Providing meals for school-aged kids throughout the day is not entirely new to parents since weekends typically provide more family time. Reflecting on weekend days is a great place to start in terms of tackling homeschool eating habits. From there, it is helpful to follow a fairly set meal schedule. Having meals at regular intervals is a basic nutrition tip that helps establish many healthy lifestyle choices. Eating about every 3-4 hours keeps kids fueled for the day, prevents grazing and creates an ideal plan for meal planning and preparing. Ensuring meals and snacks are substantial and satisfying can be achieved by aiming for at least 2-3 food groups per meal. Including kids as part of the planning and preparing can be fun and helpful.
More on building healthy meals at Making the Grade at Lunchtime
Every day, we eat multiple times to provide fuel that will sustain all our planned work and activities. How do our bodies break down something like a peanut butter sandwich into the nutrients they can utilize to support normal daily needs?
The food we eat is broken down into one or a combination of 3 key macronutrients known as carbohydrates, protein and/or fats. Each of these nutrients is digested in a slightly different way, using different enzymes at different rates . Let’s walk through the process!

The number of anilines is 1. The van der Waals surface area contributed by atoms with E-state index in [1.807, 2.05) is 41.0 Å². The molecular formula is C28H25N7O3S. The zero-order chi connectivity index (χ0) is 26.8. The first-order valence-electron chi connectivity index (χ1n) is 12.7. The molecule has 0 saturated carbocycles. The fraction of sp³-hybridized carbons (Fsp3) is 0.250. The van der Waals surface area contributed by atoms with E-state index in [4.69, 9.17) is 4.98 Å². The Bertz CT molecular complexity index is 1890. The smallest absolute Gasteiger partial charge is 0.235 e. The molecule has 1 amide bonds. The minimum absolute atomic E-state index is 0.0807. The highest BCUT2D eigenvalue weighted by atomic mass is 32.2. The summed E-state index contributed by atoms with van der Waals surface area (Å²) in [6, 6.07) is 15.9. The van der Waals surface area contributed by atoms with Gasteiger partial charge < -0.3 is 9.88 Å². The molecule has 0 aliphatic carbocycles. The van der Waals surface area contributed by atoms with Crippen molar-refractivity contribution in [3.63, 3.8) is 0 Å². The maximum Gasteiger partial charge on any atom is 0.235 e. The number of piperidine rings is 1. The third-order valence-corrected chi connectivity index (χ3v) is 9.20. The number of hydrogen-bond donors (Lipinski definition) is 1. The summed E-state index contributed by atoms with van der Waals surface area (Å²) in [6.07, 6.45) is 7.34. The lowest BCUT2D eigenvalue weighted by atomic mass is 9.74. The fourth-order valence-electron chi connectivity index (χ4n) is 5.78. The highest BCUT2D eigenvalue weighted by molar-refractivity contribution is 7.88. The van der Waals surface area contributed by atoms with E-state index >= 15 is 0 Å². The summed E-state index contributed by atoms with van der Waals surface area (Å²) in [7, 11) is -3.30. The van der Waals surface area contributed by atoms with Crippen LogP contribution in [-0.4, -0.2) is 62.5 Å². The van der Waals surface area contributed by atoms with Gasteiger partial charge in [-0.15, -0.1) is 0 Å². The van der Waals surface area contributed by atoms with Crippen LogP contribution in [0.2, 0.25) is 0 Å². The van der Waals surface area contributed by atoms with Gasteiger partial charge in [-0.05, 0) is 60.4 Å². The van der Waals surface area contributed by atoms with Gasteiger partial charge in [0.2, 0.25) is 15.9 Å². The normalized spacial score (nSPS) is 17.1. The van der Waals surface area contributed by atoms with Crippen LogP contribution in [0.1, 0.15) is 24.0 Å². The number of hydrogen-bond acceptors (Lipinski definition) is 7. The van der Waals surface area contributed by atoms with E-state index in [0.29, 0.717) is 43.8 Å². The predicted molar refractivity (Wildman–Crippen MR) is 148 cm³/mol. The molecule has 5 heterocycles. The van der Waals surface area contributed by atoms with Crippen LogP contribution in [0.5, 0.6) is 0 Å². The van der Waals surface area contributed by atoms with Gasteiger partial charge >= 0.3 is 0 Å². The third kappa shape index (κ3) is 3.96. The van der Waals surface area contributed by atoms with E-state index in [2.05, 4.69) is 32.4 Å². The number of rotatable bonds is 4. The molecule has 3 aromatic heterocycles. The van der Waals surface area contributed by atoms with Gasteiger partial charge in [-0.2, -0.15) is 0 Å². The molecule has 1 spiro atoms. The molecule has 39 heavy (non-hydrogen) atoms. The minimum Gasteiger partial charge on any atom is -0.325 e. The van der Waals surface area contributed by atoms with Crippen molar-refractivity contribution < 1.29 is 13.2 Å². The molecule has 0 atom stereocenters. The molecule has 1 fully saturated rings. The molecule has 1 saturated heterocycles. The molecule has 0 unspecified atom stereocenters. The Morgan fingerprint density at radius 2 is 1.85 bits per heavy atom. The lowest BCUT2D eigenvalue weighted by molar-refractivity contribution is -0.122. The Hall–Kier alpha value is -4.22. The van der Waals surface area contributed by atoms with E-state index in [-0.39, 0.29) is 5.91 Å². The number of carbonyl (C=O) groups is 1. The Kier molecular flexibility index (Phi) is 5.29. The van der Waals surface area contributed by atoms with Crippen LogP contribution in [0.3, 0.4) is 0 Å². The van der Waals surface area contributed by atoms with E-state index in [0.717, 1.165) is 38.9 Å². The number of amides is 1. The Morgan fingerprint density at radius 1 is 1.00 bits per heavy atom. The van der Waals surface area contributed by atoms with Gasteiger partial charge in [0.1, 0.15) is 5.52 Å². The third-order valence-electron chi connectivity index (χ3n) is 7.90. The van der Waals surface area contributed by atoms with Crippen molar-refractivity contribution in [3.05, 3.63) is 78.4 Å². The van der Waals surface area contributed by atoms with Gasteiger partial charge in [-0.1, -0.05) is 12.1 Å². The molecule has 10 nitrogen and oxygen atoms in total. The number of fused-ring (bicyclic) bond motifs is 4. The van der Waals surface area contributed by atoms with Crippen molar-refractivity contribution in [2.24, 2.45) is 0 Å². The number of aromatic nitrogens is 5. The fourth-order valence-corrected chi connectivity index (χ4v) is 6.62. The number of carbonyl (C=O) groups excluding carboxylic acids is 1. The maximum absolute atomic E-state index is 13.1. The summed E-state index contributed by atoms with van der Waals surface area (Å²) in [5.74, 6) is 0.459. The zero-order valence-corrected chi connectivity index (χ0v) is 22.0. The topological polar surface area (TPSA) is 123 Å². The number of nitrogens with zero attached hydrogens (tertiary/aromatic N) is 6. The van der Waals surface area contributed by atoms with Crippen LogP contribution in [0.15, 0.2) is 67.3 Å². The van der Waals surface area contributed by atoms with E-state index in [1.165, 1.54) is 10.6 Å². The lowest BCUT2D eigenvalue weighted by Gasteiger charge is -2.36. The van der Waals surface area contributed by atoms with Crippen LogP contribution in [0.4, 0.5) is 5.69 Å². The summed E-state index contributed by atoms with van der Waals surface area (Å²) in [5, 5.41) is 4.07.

1. Mouth: Active chewing begins the mechanical digestion of our food. Some digestive enzymes are released directly into your mouth through saliva, and thus begins the digestion of carbohydrates and fat.
2. Stomach: After swallowing, the (bolus) of food passes down into the stomach. The food is combined with a mixture of stomach acid and digestive enzymes. The acid and digestive enzymes break down the protein in our food into amino acids, and the other digestive enzymes work to break down the fats into fatty acids.
3. Small intestine: From the stomach, the partially digested food (chyme) enters the small intestine, which is the main site of digestion and absorption. Other organs like the pancreas and liver secrete digestive enzymes into the small intestine to aid in the further breakdown of each of the macronutrients. After they are broken down into their simplest forms, the small intestine can absorb these macronutrients to be used by the body.
4. Large intestine: Finally, the large intestine is the main site of water absorption. After water is absorbed, what is left, the body gets rid of.
Each person's body digests and absorbs food somewhat differently, which may affect things such as an individual's blood glucose level. On average, it take 6-8 hours for food to pass through the stomach and small intestine. It then takes nearly 36 hours for undigested material to pass through the large intestine.
Eating a well-balanced variety of foods that include all macronutrients aids in optimal nutrition. Besides ensuring adequate vitamin and mineral intake (e.g., proteins boast zinc and iron while carbohydrates can provide fiber and energy), pairing foods increases satisfaction, slows digestion and aid in increasing absorption of nutrients.
Cheyenne is a Registered Dietitian Nutritionist located in the Charleston, SC area.